A woman accused of running over and killing a Newcastle man is free on bail.

Roxann Berry, 23, of Windsor was freed Tuesday on $5,000 unsecured bond a short time after she was charged with leaving the scene of an accident involving death or personal injury. The felony charge is punishable by up to five years in jail and $5,000 in fines.

Berry is charged with leaving the scene after striking 20-year-old Loren St. Cyr shortly before midnight Sept. 20, 2008, on North Clary Road in Jefferson. She is scheduled to appear Aug. 26 in Lincoln County Superior Court.

An autopsy on St. Cyr confirmed he was hit by two vehicles — the second of which was driven by James McKenna, of Jefferson.

McKenna, who stopped and waited for rescuers, told police St. Cyr was lying in the road. An investigation cleared McKenna of any wrongdoing.

Police investigated numerous tips during the nearly 21 months since the accident, but none of that information led to the first driver to hit St. Cyr, said Lt. Rand Maker of the Lincoln County Sheriff’s Department.

That changed two weeks ago when a concerned citizen provided new information.

“This information resulted in detectives from the sheriff’s office identifying Ms. Berry as a person of interest,” Maker said. “When confronted by detectives, Ms. Berry eventually admitted to being the driver of the first vehicle that struck Mr. St. Cyr.”

Berry’s name had never come up during the investigation, Maker said.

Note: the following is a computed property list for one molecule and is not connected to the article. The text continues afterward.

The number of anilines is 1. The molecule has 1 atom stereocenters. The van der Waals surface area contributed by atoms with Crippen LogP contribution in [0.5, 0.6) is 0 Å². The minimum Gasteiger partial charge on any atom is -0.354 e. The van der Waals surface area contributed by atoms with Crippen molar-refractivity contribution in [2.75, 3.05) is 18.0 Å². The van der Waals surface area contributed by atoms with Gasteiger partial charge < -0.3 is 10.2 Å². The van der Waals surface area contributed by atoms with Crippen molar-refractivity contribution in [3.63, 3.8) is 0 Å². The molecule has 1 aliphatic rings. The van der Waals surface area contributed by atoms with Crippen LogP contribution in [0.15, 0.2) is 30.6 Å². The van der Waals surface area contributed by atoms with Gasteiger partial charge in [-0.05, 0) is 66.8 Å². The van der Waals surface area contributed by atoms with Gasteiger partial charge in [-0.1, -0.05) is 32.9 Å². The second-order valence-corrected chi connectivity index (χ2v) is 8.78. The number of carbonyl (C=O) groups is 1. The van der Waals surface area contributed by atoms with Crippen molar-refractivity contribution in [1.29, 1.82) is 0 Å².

Berry is the second person arrested in connection with St. Cyr’s death. Thomas C. Nolet, of Gloucester, Mass., who was 20 at the time, was charged in January 2009 with furnishing a place for minors to consume alcohol at a local business.

St. Cyr’s vehicle was found within a mile of where he was struck. A blood test performed on him indicated he had been drinking prior to being hit.

Maker said Nolet and others were with St. Cyr the night he was killed. But there is no indication Berry was in that group, Maker said.

“I don’t believe she was with St. Cyr,” Maker said. “We’re investigating whether she had been drinking prior to the accident. There are still additional witnesses we’re attempting to interview.”

Sheriff’s detectives seized a 1996 Subaru Legacy they believe Berry was driving the night St. Cyr was killed. The Maine State Police Crime Lab in Augusta is examining the vehicle, Maker said.

Maker declined to say whether there is evidence St. Cyr was already dead when he was hit by the second car, but he said there was only a brief delay between the impacts.

“The information we have from the second driver and the information we’ve received from Ms. Berry, I don’t think it was very long,” Maker said.

The Lincoln County Sheriff’s Department continues to work with the district attorney’s office, Maker said. There may be additional charges against Berry when the leaving-the-scene charge is presented to a grand jury, he said.

Lincoln County District Attorney Geoffrey Rushlau did not return a phone message Wednesday.

Maker said his department has kept in touch with the St. Cyr family as the investigation progressed.

A woman who answered the phone Wednesday at the home of Marshall St. Cyr, Loren St. Cyr’s father, declined comment.

Speaking at a news conference held days after Loren St. Cyr was killed, his brother, Shawn St. Cyr, couldn’t help but wonder what might have been if the first driver had stopped.

“It was (Loren’s) responsibility not to get run over, but whoever struck him the first time, it was their responsibility to stop,” Shawn St. Cyr said at the time. “Maybe he wouldn’t have survived it either way, but we’ll never know.”


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